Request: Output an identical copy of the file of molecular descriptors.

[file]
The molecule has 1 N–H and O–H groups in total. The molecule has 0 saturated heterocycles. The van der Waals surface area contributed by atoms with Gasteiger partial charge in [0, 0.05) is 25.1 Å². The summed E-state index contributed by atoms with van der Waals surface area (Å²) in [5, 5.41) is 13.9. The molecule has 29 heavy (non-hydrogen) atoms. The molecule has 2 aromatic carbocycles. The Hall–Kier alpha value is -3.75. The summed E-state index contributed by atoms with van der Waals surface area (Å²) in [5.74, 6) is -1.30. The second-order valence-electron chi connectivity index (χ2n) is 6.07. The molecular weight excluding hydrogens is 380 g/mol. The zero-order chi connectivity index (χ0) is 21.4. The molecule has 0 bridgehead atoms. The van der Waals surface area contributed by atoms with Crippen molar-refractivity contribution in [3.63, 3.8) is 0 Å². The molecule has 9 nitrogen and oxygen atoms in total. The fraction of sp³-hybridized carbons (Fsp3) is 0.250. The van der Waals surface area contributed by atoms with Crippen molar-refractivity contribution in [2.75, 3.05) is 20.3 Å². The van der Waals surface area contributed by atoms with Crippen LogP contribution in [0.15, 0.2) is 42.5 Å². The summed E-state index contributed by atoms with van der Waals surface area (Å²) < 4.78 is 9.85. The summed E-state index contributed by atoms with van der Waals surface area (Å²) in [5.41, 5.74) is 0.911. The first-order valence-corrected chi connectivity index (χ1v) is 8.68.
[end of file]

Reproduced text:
The molecule has 1 N–H and O–H groups in total. The molecule has 0 saturated heterocycles. The van der Waals surface area contributed by atoms with Gasteiger partial charge in [0, 0.05) is 25.1 Å². The summed E-state index contributed by atoms with van der Waals surface area (Å²) in [5, 5.41) is 13.9. The molecule has 29 heavy (non-hydrogen) atoms. The molecule has 2 aromatic carbocycles. The Hall–Kier alpha value is -3.75. The summed E-state index contributed by atoms with van der Waals surface area (Å²) in [5.74, 6) is -1.30. The second-order valence-electron chi connectivity index (χ2n) is 6.07. The molecular weight excluding hydrogens is 380 g/mol. The zero-order chi connectivity index (χ0) is 21.4. The molecule has 0 bridgehead atoms. The van der Waals surface area contributed by atoms with Crippen molar-refractivity contribution in [3.63, 3.8) is 0 Å². The molecule has 9 nitrogen and oxygen atoms in total. The fraction of sp³-hybridized carbons (Fsp3) is 0.250. The van der Waals surface area contributed by atoms with Crippen molar-refractivity contribution in [2.75, 3.05) is 20.3 Å². The van der Waals surface area contributed by atoms with Crippen LogP contribution in [0.15, 0.2) is 42.5 Å². The summed E-state index contributed by atoms with van der Waals surface area (Å²) < 4.78 is 9.85. The summed E-state index contributed by atoms with van der Waals surface area (Å²) in [5.41, 5.74) is 0.911. The first-order valence-corrected chi connectivity index (χ1v) is 8.68.